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Hope at last as land members receive a title deed after many decades

Some 1,200 Koija community land members in Laikipia North Sub County are a happy lot after finally receiving a title deed of 7,554 acres parcel after many decades of waiting.

Land ownership has been a major challenge for the indigenous communities in the country due to lack of knowledge on registration process from pastoral communities and at the same time putting them at risk of their land being grabbed by greedy investors, however, that will be a thing of the past for the Koija community.

Land ownership for indigenous communities came into place after the enactment of Community land Act 2016.

“It has been a challenge in Laikipia and across the country for communities to transit from the former group ranches to community land ownership since the community don’t understand issues of land. It had been a tedious process for the communities and that is why we came in to support,” Peter Matunge, an operations manager from Laikipia Conservancies Associations told KNA after title deed issuance at Nosrai primary school in Laikipia North.

Matunge said that only 25 percent of community land had been registered in the country. Laikipia which has 13 group ranches has all been registered as community land including Musul, Ilngwesi, Maiyanat, Lekuruki, Shulmai among others.

Kioja was supported by Laikipia Conservancies Associations in securing that crucial land document that will enable them to attract investors in the tourism sector owing to the lodges in the scenic areas like Koija star-bed and Nabor.

“Laikipia has been one of the county’s leading land transition processes in the country and we are happy the majority had been able to transit,” said Matunge.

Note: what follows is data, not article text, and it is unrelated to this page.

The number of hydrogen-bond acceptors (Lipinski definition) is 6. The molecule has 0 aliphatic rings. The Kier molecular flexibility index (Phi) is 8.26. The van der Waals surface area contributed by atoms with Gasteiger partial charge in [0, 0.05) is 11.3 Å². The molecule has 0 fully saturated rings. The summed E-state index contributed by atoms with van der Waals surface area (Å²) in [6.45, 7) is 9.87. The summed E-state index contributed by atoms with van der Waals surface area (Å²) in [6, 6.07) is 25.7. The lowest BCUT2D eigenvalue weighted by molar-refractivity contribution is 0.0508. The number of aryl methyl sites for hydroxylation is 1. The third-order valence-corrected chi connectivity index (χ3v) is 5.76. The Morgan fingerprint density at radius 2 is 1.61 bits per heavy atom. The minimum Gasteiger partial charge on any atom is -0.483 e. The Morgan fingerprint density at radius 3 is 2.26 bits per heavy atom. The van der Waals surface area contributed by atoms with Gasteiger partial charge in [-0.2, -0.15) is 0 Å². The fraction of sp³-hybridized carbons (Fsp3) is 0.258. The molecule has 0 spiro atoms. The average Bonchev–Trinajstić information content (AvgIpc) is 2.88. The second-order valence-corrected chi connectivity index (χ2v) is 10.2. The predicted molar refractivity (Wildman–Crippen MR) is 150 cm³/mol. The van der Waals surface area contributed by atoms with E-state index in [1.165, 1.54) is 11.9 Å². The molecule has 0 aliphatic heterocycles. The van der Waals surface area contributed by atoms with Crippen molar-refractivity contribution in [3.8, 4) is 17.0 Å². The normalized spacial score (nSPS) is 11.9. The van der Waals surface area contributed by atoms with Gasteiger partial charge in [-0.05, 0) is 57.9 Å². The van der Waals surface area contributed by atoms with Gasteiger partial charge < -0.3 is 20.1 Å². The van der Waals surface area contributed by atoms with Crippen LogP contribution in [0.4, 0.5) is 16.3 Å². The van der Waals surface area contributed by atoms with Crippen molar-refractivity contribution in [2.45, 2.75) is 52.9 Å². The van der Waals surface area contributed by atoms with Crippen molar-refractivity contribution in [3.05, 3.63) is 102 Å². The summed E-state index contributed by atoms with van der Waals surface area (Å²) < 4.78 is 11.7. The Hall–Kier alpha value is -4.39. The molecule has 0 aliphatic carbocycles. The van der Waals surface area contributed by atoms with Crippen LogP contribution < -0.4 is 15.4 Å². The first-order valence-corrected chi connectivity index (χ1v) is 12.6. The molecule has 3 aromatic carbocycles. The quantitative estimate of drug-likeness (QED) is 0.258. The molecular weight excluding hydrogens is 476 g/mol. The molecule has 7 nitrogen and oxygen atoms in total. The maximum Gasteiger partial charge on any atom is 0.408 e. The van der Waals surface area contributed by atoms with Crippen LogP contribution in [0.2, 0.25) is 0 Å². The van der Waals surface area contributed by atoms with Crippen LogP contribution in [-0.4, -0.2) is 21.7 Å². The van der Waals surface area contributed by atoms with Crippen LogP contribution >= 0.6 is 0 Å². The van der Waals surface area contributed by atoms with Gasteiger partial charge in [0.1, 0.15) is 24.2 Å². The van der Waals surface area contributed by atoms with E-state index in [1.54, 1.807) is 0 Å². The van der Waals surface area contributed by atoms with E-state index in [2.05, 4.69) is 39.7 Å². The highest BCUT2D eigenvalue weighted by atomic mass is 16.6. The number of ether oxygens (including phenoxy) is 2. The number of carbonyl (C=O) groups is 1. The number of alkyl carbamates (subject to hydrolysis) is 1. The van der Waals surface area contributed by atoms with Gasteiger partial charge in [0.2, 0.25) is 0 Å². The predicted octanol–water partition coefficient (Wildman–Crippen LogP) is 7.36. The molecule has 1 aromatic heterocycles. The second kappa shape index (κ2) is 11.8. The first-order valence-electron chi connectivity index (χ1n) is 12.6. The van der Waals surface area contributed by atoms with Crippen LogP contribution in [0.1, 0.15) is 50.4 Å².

He pointed out that, the Community land Act of 2016 had offered mandate of land management and development to community land committees which he revealed they would continue working with, to ensure Koija residents benefit.

“They will manage the land communally and this gives room for conservation and nature to continue thriving in these areas and we will continue to support them to make their land productive,” Matunge assured.

Naibunga Lower conservancy chairperson Naiptari Mathew said that, in the past, it was a challenge in attracting investors since the land was not registered.

“We are happy having received a title deed, previously it was hard getting investors because we had not transited. We have now complied 100 percent and we will start engaging the donors since our land tenure has been secured,” said Naiptari.

He added that Naibunga conservancy boasts itself with three formerly group ranches that had transited to community land like Tiamamut, Koija and Ilmotiok.

He further pointed out that boundary conflicts that had led to increase of insecurity in the area will end following acquisition of the title deed.

Naiptari urged pastoralist communities who had depended on livestock keeping to diversify to alternative sources of livelihood, noting due to climate change, they had been severely impacted.

Koija community land chairperson Thomas Lenaiputari, one of the title deed beneficiaries, said the other challenge in the land registration process was lack of funds.

He said after getting that important land document, they target to effectively use their resources like sand and wild animals to generate income and educate their children.

Other counties that have made strides on community land registration are Samburu, Kajiado and West Pokot. There are over 384 group ranches in the country in 24 counties inhabited by the indigenous communities that require land registration.

By Muturi Mwangi

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